Does It Take Millions of Years for Fossils to Form?

on July 5, 2013

How long does it take fossils to form? Did fossils form over millions of years as dead plants and animals were buried and then turned into rock? We can get answers from the Bible!

The Bible tells us that there was a global Flood around 4,000 years ago (Genesis 6–9). Genesis 7:19–20 states that the Flood covered all the mountains, and all the land was under water:

And the waters prevailed exceedingly on the earth, and all the high hills under the whole heaven were covered. The waters prevailed fifteen cubits upward, and the mountains were covered.

A worldwide Flood would be way more destructive than any floods we observe today.

Evolutionists often wrongly use rocks and fossils to support long ages of evolutionary change, but since Noah’s Flood really occurred, it must have laid down the rock layers and fossils. Take rocks and fossils away from evolutionists and evolution’s story, and they have no evidence remaining!

Don’t think of the Flood as a time when things were merely carried along and then settled out of moving water. Rather, the sediments were deposited . . . one following the other until thick sequences of layers had accumulated . . . The whole sediment package amassed quickly, within the Flood year, not over the hundreds of millions of years claimed by evolutionists.1

Mount St. Helens erupted in 1980 with the force of 1,600 atomic bombs.2 Huge mudflows and water waves changed the landscape. Nearly 20,000 logs wound up “standing” in the lake, “rooted” through layers of sediment. If all the water was drained out of Spirit Lake, the upright logs might look a little like a forest!3

The upright logs in Spirit Lake look like the petrified forests found buried in rock layers at Yellowstone Park. Petrified wood is formed when some of the materials in the wood are replaced by minerals and turned into rock. Yellowstone Park is an area with past volcanic activity, which could provide the right conditions for petrification.

The thousands of upright logs in Spirit Lake show us how the petrified logs in Yellowstone Park may have formed.4

The Bible helps us to understand that it didn’t take millions of years for fossils to form. In fact, the Bible tells us that the earth is only around 6,000 years old. Would you like to create your own fossils? Ask an adult to help you do this experiment.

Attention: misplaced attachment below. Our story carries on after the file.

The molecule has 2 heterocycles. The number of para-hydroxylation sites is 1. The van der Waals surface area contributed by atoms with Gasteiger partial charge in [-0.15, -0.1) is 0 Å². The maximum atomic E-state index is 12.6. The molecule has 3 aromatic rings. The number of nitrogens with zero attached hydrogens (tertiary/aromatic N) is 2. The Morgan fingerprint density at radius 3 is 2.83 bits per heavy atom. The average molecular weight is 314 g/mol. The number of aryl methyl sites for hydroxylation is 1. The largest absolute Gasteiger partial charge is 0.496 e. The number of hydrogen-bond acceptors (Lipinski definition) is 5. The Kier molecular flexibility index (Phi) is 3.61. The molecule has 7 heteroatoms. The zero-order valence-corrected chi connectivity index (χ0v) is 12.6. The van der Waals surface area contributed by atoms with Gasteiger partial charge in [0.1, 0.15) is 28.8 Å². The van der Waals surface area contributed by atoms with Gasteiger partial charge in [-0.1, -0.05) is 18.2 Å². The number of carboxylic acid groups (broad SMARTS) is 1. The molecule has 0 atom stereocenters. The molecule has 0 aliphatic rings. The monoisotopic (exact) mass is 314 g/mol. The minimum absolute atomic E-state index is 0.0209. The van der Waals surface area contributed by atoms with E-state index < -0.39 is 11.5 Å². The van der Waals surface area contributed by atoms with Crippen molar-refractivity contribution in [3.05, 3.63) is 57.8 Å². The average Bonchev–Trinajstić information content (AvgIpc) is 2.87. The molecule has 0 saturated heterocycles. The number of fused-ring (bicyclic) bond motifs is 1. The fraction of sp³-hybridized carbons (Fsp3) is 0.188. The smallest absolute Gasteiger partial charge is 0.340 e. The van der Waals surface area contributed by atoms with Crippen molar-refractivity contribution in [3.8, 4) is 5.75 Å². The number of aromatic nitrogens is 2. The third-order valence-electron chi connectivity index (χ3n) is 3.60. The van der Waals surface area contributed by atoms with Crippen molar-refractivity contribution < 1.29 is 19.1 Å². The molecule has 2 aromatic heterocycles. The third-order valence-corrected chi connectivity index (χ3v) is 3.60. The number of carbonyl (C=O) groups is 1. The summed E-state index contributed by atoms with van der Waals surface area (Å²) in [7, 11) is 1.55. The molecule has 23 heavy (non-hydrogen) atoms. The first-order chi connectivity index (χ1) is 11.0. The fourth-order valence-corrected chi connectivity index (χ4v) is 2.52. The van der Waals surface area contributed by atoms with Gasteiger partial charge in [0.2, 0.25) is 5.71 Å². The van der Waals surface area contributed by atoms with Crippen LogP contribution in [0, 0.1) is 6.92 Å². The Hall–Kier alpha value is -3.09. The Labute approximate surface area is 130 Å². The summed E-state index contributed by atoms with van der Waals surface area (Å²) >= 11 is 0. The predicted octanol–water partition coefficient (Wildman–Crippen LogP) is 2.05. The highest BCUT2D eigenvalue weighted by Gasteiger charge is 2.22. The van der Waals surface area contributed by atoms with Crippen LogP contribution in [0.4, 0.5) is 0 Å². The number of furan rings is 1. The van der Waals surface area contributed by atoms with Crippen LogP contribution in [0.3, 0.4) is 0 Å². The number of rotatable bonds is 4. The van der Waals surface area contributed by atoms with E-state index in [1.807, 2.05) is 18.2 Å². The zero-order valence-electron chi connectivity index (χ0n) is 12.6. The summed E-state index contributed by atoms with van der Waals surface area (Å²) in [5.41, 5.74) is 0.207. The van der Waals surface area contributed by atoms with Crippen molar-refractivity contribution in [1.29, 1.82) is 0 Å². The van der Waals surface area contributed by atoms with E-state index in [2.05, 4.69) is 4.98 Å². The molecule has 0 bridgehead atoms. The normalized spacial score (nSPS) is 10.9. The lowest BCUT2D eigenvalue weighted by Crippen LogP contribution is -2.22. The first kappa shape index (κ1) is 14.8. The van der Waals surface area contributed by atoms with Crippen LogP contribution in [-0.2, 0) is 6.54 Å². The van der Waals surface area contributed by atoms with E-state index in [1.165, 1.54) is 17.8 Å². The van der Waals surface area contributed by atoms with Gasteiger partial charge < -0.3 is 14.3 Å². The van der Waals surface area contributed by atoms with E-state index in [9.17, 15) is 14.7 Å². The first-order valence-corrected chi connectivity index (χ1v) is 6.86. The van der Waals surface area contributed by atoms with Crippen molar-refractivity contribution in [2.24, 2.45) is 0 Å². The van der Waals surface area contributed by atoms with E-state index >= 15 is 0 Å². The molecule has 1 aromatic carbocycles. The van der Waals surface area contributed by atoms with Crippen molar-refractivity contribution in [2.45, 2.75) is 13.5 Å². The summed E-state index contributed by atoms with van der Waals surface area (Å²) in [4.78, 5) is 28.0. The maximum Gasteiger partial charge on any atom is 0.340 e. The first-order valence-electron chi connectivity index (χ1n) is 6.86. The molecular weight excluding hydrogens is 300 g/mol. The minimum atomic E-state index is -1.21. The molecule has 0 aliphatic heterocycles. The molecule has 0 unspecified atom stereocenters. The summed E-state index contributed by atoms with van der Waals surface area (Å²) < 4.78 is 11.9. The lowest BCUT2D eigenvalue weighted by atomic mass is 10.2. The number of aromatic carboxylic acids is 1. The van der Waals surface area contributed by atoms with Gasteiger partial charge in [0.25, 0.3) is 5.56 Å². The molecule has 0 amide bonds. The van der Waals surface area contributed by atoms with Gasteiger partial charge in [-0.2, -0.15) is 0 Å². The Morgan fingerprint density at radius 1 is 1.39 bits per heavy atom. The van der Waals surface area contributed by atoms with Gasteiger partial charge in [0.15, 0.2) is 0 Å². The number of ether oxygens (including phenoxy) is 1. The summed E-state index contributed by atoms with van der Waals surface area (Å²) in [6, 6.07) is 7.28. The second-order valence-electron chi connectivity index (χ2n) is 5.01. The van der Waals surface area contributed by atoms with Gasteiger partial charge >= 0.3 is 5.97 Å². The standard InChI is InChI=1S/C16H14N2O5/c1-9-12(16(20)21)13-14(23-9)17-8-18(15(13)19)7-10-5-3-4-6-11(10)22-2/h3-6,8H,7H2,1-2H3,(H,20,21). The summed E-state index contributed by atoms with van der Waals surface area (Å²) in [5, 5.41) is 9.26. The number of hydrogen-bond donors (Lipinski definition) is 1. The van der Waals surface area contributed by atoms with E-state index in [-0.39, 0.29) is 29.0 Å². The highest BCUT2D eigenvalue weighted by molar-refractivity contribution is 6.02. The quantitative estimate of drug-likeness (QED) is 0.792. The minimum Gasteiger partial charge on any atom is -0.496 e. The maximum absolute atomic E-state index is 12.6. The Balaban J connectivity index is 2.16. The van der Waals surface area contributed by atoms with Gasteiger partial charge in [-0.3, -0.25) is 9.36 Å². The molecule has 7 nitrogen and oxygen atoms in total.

You will need to understand the difference between petrification and permineralization to answer the questions at the end of this experiment. In permineralization, minerals fill in tiny holes in the material—some so small you can’t even see them without a microscope. Petrification is when the material itself—not just the spaces in between—is replaced by minerals.

See For Yourself . . .

Fossils are rare today, but you can make them in your own home! Try the following experiment and watch a kitchen sponge “fossilize!”


  • 2 kitchen sponges
  • 1 shallow dish
  • 1 small pot
  • 1 cup of water
  • Epsom salt
  • Food coloring
Fossil Experiment


(Adults should supervise the experiment and perform all cutting.)

  1. Cut both sponges into bone shapes and set one aside. Place the other sponge into a shallow dish.
  2. Heat water close to boiling and stir in as much Epsom salt as will dissolve. Add food coloring to water (if desired).
  3. Pour the salt water over the sponge.
  4. Place the bowl where it will not be disturbed for a few days. Leave uncovered so the water can evaporate.

Final Result

Once dry, compare the two sponges. Break the fossil in half. What happened to the sponge material? Was it encased (permineralized) or replaced (petrified)?

[Editor’s Note: Adapted from an article by Heather Brinson Bruce, “Experiment: Fast-Formed Fossils,” Answers, October–December 2011.]


  1. John Morris, “Do Fossils Show Signs of Rapid Burial?,” The New Answers Book 3,
  2. Steve Austin, “Why is Mount St. Helens Important to the Origins Controversy?,” The New Answers Book 3,
  3. Ibid.
  4. Ibid.